“When we walk along a clear road feeling fine, and someone takes our arm to help us, as likely as not we shall impatiently shake him off; but when we are caught in rough country in the dark, with a storm getting up and our strength spent, and someone takes our arm to help us, we shall thankfully lean on him. And God wants us to feel that our way through life is rough and perplexing, so that we may learn thankfully to lean on him. Therefore he takes steps to drive us out of self-confidence to trust in himself – in the classical scripture phrase for the secret of the godly life, to ‘wait on the Lord’” (p. 250, Ibid).

When faced with hardships

“Remind yourself of how much dross there is yet among the gold and view the corruption of your own heart and marvel that God has not smitten you more severely.” (A. W. Pink)

For those facing trials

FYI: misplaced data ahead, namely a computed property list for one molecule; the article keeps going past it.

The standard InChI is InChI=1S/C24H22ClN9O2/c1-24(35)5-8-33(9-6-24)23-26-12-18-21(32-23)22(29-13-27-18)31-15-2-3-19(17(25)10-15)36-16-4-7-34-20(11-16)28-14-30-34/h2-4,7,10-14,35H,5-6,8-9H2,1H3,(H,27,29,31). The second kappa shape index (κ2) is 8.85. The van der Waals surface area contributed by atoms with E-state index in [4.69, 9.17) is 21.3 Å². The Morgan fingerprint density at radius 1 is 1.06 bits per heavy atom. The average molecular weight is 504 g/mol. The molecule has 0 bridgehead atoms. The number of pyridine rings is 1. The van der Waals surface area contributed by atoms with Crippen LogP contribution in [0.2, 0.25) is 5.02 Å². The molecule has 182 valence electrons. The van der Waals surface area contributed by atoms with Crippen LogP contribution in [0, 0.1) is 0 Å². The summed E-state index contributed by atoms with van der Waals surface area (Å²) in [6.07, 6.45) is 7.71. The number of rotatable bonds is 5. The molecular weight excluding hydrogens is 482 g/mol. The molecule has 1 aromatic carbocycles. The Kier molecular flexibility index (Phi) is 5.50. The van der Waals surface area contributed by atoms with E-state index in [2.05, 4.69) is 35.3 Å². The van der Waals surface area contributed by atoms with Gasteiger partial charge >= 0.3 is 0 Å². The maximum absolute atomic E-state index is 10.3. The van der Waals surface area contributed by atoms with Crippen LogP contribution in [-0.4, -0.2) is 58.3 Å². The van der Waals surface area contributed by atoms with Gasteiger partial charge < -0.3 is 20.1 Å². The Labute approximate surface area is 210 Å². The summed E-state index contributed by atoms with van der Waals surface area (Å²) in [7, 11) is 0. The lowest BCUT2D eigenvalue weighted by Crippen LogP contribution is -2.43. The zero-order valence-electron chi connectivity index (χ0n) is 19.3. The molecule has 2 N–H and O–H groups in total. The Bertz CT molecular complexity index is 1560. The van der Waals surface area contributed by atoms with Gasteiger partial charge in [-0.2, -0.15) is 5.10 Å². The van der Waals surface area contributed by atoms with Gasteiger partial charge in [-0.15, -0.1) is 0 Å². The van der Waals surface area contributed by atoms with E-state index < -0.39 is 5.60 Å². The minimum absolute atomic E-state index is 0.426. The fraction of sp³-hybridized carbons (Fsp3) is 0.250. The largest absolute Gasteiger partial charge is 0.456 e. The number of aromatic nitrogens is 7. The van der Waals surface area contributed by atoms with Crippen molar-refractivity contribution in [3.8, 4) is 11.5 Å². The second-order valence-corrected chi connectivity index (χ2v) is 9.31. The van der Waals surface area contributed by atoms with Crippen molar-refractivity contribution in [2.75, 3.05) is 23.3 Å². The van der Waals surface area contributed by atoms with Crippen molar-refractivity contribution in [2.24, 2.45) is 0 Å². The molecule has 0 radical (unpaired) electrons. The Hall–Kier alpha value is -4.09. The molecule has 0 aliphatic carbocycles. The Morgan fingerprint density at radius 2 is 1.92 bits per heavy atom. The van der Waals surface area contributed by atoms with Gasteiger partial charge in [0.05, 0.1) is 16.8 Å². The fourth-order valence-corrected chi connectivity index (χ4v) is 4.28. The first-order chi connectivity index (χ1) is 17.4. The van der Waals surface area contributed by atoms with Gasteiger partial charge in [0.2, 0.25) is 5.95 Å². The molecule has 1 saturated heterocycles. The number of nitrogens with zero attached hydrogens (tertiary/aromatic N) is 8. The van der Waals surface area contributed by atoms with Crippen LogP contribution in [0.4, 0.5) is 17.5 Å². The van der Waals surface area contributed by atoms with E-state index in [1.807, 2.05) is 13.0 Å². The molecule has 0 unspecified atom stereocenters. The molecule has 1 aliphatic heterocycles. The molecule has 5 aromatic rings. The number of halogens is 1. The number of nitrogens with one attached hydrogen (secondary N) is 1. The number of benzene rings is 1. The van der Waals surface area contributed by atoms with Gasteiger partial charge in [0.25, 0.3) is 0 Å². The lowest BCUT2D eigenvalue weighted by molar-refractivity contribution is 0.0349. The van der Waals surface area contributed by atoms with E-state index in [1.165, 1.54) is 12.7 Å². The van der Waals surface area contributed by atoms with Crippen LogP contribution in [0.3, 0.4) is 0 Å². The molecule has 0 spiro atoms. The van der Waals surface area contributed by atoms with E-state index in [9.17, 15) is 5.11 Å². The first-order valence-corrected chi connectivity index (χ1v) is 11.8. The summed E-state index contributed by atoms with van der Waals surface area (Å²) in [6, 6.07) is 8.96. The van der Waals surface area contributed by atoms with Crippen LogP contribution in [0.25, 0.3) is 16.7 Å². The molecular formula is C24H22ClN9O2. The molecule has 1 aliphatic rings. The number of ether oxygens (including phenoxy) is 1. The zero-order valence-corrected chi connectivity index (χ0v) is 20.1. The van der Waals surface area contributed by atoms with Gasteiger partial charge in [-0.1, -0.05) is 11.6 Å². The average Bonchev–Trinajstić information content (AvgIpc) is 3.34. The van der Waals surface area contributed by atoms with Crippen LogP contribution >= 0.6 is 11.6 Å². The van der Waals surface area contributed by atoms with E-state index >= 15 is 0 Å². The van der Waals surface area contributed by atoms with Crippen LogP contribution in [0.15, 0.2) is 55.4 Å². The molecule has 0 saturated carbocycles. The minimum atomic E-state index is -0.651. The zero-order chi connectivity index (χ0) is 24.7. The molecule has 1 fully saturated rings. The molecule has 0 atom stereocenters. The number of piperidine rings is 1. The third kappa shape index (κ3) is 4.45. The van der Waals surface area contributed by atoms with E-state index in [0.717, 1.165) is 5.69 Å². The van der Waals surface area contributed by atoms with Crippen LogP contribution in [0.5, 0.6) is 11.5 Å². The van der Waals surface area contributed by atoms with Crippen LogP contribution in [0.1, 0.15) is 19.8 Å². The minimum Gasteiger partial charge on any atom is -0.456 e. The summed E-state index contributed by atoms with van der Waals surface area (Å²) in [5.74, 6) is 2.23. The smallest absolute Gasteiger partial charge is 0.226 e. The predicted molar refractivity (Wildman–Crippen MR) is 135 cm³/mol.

When life feels unbearable because of our difficulties, we must turn to the God who “comforts us in all our troubles” (II Corinthians 1:3). Confess your belief in his goodness in spite of your circumstances, and be confident that, “our momentary troubles are achieving for us an eternal glory that far outweighs them all” (II Corinthians 4:17).  Remember that the Lord disciplines those He loves.

There are a number of bottom lines to life. One of them is the fact that we need discipline—on all levels of existence! When feeling the weight of discipline, we know that, “No discipline seems pleasant at the time, but painful” (Hebrews 12:11). But we must follow the text to remind ourselves that, “Later on,” discipline “produces a harvest of righteousness and peace for those who have been trained by it” (Hebrews 12:12).

Be patient. Bear up under it. God is at work. “Later on, it produces…”.

Christian maturity is not possible without discipline. “God disciplines us for our good, that we may share in his holiness” (Hebrews 12:10). “Therefore, strengthen your feeble arms and weak knees. Make level paths for your feet, so that the lame may not be disabled, but rather healed.”

A dear friend who is now in heaven use to say, “Get with the program! God knows. He cares. He is in control!” (Dr. B).

Steve Cornell